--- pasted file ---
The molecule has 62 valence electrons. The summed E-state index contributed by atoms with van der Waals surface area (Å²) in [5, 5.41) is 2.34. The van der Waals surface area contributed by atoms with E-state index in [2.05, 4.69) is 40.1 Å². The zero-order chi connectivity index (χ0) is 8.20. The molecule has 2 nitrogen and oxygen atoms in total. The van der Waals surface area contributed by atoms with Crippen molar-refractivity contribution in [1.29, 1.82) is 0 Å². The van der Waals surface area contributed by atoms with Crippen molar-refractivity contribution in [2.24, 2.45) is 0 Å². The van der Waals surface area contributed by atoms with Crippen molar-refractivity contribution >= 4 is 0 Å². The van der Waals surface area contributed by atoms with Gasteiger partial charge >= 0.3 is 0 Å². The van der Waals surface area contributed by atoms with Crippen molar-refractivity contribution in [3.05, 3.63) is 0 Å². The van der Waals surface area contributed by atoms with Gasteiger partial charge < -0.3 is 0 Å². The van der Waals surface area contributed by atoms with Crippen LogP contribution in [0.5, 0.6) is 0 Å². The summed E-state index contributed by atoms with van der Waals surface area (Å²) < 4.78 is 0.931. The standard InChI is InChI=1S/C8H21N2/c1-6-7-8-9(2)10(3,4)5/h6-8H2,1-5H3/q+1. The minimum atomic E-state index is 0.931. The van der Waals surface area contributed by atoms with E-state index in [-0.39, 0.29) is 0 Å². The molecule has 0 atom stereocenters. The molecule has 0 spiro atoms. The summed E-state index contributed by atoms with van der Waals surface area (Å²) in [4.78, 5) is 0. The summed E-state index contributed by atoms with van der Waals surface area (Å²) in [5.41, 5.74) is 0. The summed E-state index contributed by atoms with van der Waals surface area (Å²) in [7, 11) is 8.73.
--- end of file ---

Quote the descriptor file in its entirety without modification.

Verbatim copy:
The molecule has 62 valence electrons. The summed E-state index contributed by atoms with van der Waals surface area (Å²) in [5, 5.41) is 2.34. The van der Waals surface area contributed by atoms with E-state index in [2.05, 4.69) is 40.1 Å². The zero-order chi connectivity index (χ0) is 8.20. The molecule has 2 nitrogen and oxygen atoms in total. The van der Waals surface area contributed by atoms with Crippen molar-refractivity contribution in [1.29, 1.82) is 0 Å². The van der Waals surface area contributed by atoms with Crippen molar-refractivity contribution in [2.24, 2.45) is 0 Å². The van der Waals surface area contributed by atoms with Crippen molar-refractivity contribution >= 4 is 0 Å². The van der Waals surface area contributed by atoms with Gasteiger partial charge >= 0.3 is 0 Å². The van der Waals surface area contributed by atoms with Crippen molar-refractivity contribution in [3.05, 3.63) is 0 Å². The van der Waals surface area contributed by atoms with Gasteiger partial charge < -0.3 is 0 Å². The van der Waals surface area contributed by atoms with Crippen LogP contribution in [0.5, 0.6) is 0 Å². The summed E-state index contributed by atoms with van der Waals surface area (Å²) < 4.78 is 0.931. The standard InChI is InChI=1S/C8H21N2/c1-6-7-8-9(2)10(3,4)5/h6-8H2,1-5H3/q+1. The minimum atomic E-state index is 0.931. The van der Waals surface area contributed by atoms with E-state index in [-0.39, 0.29) is 0 Å². The molecule has 0 atom stereocenters. The molecule has 0 spiro atoms. The summed E-state index contributed by atoms with van der Waals surface area (Å²) in [4.78, 5) is 0. The summed E-state index contributed by atoms with van der Waals surface area (Å²) in [5.41, 5.74) is 0. The summed E-state index contributed by atoms with van der Waals surface area (Å²) in [7, 11) is 8.73.